Around the same time that Brett Favre was elected into the Hall of Fame,  news broke that star wide receiver Calvin Johnson would be retiring; 2015 would be his final season. This was followed by news that Marshawn Lynch, Super Bowl- winning running back for the Seattle Seahawks, would be retiring too. These two players chose to take a drastically different path than Favre. There is no doubt that both Megatron and Beast Mode (as Johnson and Lynch are known, respectively) could continue to compete and perform at the highest level. Both men would be excellent additions to any offense in the league. They, however, had different plans. Johnson cites the physical toll that the game is taking on his body, and it is hard to blame him for this. Our desire to see spectacular endzone catches certainly pales in comparison with Johnson’s desire to be able to walk at the age of 50, something that may not happen if he continues to take brutalizing hits.

 

The stories of Lynch and Johnson’s retirements are very telling of the lack of humanity they are viewed with. The fans that are shocked expected them to run their bodies into the ground, taking hit after hit for the purposes of entertainment, all while retiring at the perfect time when their performance wouldn’t drop too low. By retiring when they did, these two men took control of their lives, health, and futures, and should be lauded for it. The final parts of their career were dictated on their own terms, and the wisdom in this decision is apparent.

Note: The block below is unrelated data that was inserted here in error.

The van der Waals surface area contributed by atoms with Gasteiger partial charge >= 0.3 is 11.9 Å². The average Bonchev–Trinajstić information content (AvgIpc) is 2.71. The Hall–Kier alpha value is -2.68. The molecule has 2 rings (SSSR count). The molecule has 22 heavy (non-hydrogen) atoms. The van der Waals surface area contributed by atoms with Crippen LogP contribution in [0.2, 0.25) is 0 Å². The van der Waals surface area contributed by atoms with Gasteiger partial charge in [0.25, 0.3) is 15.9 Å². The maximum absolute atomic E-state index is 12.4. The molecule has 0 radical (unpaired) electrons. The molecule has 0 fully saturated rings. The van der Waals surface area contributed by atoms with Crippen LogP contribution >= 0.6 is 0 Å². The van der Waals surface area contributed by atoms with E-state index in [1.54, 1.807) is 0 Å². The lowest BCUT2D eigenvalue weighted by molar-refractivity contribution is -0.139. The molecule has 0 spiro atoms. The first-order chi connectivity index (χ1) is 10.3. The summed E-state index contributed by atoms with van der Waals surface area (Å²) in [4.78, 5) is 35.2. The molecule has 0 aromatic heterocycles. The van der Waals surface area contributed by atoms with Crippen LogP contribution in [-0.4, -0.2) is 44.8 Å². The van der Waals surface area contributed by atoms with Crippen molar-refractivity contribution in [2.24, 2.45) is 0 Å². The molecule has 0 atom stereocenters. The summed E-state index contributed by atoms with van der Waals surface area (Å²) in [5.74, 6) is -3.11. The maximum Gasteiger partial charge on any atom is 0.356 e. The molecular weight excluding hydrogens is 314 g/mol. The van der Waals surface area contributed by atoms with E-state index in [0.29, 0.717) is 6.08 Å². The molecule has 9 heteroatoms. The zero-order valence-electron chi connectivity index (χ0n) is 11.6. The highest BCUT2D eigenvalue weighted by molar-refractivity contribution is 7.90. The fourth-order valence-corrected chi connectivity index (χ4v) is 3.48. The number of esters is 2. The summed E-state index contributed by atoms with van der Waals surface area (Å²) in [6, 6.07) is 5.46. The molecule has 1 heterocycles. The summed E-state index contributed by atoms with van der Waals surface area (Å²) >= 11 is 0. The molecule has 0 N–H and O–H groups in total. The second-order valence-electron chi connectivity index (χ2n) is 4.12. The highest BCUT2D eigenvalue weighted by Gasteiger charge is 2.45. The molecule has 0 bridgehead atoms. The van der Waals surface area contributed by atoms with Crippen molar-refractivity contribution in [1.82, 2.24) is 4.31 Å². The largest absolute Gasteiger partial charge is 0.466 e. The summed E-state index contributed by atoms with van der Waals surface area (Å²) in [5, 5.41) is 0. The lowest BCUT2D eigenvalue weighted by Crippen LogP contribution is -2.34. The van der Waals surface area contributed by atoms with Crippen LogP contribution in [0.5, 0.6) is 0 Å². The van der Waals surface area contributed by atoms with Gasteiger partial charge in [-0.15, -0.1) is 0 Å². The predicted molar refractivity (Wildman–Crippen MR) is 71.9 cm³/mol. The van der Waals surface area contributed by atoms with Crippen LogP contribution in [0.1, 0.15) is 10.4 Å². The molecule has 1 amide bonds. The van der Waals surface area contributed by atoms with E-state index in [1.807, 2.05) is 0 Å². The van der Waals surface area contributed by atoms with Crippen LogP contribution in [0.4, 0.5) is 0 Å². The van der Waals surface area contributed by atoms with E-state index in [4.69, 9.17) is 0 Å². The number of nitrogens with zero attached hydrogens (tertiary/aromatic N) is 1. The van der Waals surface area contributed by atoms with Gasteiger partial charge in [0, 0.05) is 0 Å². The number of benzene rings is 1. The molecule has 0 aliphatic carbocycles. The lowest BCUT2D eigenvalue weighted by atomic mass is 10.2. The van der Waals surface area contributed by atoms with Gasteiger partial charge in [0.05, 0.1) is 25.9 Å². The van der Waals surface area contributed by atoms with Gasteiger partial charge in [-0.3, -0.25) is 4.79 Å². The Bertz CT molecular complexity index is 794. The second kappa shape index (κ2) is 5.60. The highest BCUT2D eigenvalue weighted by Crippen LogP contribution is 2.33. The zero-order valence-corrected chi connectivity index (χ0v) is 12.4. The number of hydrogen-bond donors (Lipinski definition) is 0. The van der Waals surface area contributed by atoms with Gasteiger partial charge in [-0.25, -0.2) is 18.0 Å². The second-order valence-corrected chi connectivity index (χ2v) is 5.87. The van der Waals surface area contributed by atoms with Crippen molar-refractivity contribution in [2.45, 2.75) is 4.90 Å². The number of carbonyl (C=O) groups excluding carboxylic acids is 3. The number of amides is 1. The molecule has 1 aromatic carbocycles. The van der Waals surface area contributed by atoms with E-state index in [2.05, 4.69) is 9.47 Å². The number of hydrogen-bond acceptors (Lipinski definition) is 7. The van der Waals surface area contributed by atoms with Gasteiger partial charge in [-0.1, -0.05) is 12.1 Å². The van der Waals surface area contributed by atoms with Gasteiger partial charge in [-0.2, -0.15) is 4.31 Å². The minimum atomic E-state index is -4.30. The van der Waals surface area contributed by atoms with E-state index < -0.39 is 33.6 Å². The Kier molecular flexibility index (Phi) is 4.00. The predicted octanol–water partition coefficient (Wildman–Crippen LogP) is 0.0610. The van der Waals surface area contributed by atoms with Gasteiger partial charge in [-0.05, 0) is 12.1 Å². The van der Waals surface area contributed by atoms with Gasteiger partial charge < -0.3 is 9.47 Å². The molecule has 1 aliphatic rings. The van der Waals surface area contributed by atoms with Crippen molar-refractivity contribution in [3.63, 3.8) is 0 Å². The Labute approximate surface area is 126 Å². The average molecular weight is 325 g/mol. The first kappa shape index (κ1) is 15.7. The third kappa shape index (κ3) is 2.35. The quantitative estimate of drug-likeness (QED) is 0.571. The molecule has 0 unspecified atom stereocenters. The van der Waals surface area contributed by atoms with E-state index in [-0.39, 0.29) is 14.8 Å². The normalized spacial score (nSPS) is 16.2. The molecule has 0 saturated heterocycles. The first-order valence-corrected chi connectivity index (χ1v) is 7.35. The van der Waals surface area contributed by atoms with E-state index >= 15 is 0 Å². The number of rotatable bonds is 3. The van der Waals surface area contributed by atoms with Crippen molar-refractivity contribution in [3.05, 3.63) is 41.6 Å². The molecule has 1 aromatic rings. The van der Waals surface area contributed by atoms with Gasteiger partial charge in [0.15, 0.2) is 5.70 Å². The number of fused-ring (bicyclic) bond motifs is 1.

All of this leads to the final NFL storyline involving potential retirement this week. On Sunday, February 7, legendary quarterback Peyton Manning won his second Super Bowl. While his performance may have been weak and Denver owes much of the credit to its defense, there is no question that the second ring has further bolstered the already bloated list of accomplishments that the quarterback can lay claim to. Before the game, Peyton hinted that it would be his last, although he refused to give an answer when directly asked whether he would be retiring this offseason. This decision is entirely up to Peyton and his family. Only he knows how much more his body can take and what skills he still holds, and I would be a hypocrite for telling the man what he should do in this situation. I can, though, offer a bit of advice. Look to the decisions and outcomes of other players who already went through this. One option offers the assurance of going out on one’s own terms; in Peyton’s case this means going out a champion. The other is a gamble, with even more on the line since the end of a career will always be remembered by the public.
Peyton has nothing left he needs to prove to us. The Sheriff is one of the best to ever play the position (a different argument for a different day). No further amount of time in the league can take away from that point. Instead, his decision will tell us more about the person he is than the player he is. After all, it is only once the helmet comes off that the fans can view the human that exists underneath.

About Author

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Chris Dunn Chris is a senior in the SFS. He is the Voice's former executive opinions editor, and is pretty sure the 2008 Phillies could beat any team in any sport ever.


2 COMMENTS ON THIS POST To “NFL Players and the Art of Letting Go”

  1. Not Tyler Not Tyler says:

    Tom Brady=G.O.A.T.